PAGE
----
Whether you’re the head of a company or the figurehead and soul of an entire nation, the most important thing you can do for your organization’s future is secure your successor.
Using extensive interviews with mostly anonymous palace staffers, officials, historians, and journalists, The Guardian published a fascinating deep dive into what will happen when Queen Elizabeth II dies.
The royal plan is succession planning taken to the next level. As soon as she dies, civil servants will become James Bond-like 007 agents, passing down the code phrase “London Bridge is down” through secure lines. Within hours of the Queen’s death, both Houses of Parliament will try to meet. The BBC even has a special radio alert transmission system from the Cold War that has also been called “Rats About to Snuff It.”
U.K. radio DJs even have a system. Their big obituary procedures are so elaborate that if “you ever hear Haunted Dancehall (Nursery Remix) by Sabres of Paradise on daytime Radio 1, turn the TV on. Something terrible has just happened.”
From how she could die to where her corgis may walk in the funeral procession (out front, of course), every possible contingent plan has been planned and rehearsed for decades, down to the minute.
This kind of excessive attention to detail may seem silly for some, but as Britain knows well, losing a leader can be a destabilizing force that can leave impacts beyond the physical. The Guardian writes: “there will be an almighty psychological reckoning for the kingdom that she leaves behind. The Queen is Britain’s last living link with our former greatness – the nation’s id, its problematic self-regard – which is still defined by our victory in the second world war.”
The persistence of the British monarchy is important enough that it can even transcend human life: doctors hastened the death of Elizabeth’s father, according to the Guardian, so that the news could meet the print deadlines for newspapers.
Here’s what every company and team can learn from Britain’s royal succession planning.
Prepare early and thoroughly for every possible scenario
For Queen Elizabeth II, royal courtiers have prepared plans for her death, no matter where it may happen. There’s a royal coffin ready to be flown out on a jet in case she dies overseas. If she dies in Balmoral, her Scottish holiday home, elaborate Scottish rituals will take place. It’s all set and double-checked ahead of time.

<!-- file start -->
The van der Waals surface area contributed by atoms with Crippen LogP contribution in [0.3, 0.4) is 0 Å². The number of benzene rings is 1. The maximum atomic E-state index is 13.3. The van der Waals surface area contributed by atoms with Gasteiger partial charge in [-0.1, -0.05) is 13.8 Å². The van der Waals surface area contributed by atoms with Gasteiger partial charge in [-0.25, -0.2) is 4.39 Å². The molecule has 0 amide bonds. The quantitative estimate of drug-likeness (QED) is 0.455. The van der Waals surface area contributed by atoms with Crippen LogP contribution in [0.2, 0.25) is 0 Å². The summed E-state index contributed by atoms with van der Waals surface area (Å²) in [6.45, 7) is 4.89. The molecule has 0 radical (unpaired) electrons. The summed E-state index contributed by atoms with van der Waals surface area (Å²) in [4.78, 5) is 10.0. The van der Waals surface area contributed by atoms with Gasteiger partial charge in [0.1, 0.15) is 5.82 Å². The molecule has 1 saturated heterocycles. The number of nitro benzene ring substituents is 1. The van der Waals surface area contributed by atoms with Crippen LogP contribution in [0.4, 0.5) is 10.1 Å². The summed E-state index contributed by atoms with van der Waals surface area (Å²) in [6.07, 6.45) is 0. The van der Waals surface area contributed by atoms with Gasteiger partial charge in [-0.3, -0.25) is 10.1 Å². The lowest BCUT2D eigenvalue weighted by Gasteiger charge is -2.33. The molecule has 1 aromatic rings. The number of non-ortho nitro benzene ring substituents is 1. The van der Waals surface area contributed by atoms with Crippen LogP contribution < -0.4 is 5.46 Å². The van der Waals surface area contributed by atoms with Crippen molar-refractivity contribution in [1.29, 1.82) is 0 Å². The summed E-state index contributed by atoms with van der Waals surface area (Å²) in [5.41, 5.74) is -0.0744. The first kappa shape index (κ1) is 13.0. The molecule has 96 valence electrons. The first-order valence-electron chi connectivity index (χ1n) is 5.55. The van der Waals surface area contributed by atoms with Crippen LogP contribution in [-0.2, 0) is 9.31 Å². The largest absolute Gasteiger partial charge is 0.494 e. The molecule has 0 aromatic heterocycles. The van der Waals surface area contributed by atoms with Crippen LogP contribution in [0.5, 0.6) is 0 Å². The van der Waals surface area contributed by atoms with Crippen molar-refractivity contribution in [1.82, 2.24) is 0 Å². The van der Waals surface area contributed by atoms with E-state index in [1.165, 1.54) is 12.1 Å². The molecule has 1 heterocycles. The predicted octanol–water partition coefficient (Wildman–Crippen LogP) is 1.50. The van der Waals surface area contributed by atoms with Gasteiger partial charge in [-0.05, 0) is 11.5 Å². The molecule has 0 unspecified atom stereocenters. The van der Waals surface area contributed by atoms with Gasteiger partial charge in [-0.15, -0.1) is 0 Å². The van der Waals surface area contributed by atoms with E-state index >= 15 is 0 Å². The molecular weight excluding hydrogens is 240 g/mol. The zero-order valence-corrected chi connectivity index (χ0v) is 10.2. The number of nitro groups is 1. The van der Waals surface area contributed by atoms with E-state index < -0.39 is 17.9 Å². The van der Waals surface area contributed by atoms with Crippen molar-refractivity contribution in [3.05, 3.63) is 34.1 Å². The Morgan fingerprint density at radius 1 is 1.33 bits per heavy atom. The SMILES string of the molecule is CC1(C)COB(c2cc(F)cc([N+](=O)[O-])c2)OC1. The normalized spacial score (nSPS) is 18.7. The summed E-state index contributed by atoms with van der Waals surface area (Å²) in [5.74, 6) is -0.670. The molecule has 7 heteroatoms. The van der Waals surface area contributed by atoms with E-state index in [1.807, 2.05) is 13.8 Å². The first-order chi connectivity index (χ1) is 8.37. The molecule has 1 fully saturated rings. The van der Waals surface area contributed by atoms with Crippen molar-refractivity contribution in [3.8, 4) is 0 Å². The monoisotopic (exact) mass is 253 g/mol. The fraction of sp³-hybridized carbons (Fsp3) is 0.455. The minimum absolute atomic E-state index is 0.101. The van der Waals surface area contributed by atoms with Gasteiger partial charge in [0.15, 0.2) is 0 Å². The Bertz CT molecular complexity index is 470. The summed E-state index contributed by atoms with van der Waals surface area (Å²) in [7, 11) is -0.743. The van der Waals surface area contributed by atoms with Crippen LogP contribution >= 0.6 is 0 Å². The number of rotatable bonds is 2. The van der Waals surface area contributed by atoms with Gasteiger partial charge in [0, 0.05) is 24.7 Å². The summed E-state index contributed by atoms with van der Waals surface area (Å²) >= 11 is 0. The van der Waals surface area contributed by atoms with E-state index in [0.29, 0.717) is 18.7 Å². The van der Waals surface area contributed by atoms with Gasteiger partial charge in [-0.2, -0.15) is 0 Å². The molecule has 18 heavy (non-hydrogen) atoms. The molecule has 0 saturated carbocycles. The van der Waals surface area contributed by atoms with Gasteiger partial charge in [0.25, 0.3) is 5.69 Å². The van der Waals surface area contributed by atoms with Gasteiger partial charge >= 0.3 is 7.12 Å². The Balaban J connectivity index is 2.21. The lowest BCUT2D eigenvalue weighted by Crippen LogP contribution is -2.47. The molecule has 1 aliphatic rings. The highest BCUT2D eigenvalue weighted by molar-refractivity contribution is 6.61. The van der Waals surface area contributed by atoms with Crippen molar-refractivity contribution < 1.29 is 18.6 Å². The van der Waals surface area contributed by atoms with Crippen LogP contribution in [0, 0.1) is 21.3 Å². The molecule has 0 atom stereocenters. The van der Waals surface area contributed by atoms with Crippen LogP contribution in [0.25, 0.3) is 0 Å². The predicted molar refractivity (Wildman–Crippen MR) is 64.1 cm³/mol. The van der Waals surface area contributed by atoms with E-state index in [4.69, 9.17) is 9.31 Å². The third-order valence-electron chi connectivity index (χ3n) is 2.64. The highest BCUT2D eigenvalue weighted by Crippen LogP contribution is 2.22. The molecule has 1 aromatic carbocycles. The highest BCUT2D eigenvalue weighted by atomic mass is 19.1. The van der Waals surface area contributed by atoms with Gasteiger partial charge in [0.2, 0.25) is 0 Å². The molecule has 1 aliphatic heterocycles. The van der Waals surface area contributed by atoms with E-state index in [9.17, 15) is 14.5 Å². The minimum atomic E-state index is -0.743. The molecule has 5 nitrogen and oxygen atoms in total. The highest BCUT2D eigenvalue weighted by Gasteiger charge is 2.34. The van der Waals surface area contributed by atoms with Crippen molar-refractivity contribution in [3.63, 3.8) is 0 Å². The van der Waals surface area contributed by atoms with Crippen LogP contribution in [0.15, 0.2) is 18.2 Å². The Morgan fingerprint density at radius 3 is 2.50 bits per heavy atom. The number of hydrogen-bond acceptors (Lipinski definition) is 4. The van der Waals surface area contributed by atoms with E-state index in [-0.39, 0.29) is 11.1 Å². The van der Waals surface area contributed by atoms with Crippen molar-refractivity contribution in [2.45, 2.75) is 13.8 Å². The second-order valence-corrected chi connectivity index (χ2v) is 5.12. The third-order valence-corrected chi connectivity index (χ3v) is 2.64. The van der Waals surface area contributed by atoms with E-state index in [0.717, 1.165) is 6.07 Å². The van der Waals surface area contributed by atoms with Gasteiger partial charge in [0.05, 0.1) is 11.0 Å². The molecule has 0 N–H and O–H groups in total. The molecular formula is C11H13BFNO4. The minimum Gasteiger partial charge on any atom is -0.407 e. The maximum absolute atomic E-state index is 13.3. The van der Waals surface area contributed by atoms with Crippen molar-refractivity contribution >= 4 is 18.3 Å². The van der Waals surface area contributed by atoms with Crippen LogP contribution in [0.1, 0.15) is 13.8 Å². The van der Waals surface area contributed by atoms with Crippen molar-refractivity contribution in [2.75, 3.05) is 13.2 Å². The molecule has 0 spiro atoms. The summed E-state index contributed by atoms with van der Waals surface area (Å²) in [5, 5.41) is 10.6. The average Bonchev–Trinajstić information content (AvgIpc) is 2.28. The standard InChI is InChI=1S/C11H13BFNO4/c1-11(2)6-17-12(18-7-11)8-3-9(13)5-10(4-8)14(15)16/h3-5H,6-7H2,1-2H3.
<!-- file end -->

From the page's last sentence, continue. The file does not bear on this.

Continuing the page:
Similarly, a CEO’s tenure is never secure, but when he or she unexpectedly dies, it can throw a whole company into limbo. SurveyMonkey CEO Dave Goldberg suddenly died in 2015 after he collapsed on a treadmill. SurveyMonkey, the online survey platform, did not name his successor, Bill Veghte, until two months later.
Even Lucasfilm, the company behind Star Wars, kept insurance policies on all of its star actors, who are the face and soul of the franchise. As a result, Lloyds of London could end up paying the production company $50 million to compensate for the sudden death of beloved star Carrie Fisher.
And it’s not just death that companies and teams prepare for. Around 49 stock exchanges, including the New York Stock Exchange, use an elaborate facility outside of New York to keep the financial markets running, and the location is far enough from New York to ensure it will keep running in case of a disaster. (The NYSE also has backup infrastructure that it put in place after the 9/11 attacks). Steve Huffman, the CEO of Reddit, has reportedly had laser surgery to heighten his chances of surviving the end of civilization. Other CEOs have prepared passports for employees if they need to flee the apocalypse, according to reporting from The New Yorker.
Make the transition seamless
Accession is just as important as succession for the U.K. Royal family. When his mother dies, the new King Charles is scheduled to make his first address as head of state that same day. After the funeral, he will then embark on a four-nation tour to greet his subjects. Grief won’t stop the need to do business.
For British royals, the insider candidate has had his whole life to prepare for his succession. But even if your successor hasn’t been predetermined by blood, there are ways to prepare your pool of successors years before they’re needed.
Apple, for example, did test-runs with its successor to Steve Jobs. Tim Cook ran the company in 2004 and 2009 when Jobs was on medical leave.
A Harvard Business Review article says these test-runs are critical, because they let the board figure out what kind of leader the successor could be: “What is this person like under pressure? How does this impact his or her leadership? Does he or she possess the agility and courage required to make difficult choices?”
To make the succession smoother, Jobs and Cook talked openly about what would happen when Jobs died. Jobs recognized that the company would be stronger if the new CEO was not a replica of him. “He didn’t want us asking, ‘What would Steve do?’” Cook said. “He abhorred the way the Disney culture stagnated after Walt Disney’s death, and he was determined for that not to happen at Apple.”
Similarly, United Airlines CEO Oscar Munoz — a “fitness freak” and vegan — suffered a sudden, catastrophic heart attack only 38 days into the job and had a heart transplant. United moved fast: The company’s general counsel took over for five months as Munoz recovered.
Whether it’s the death of a star team member or the imminent end of civilization, it helps to have a plan — or to be able to make one quickly.
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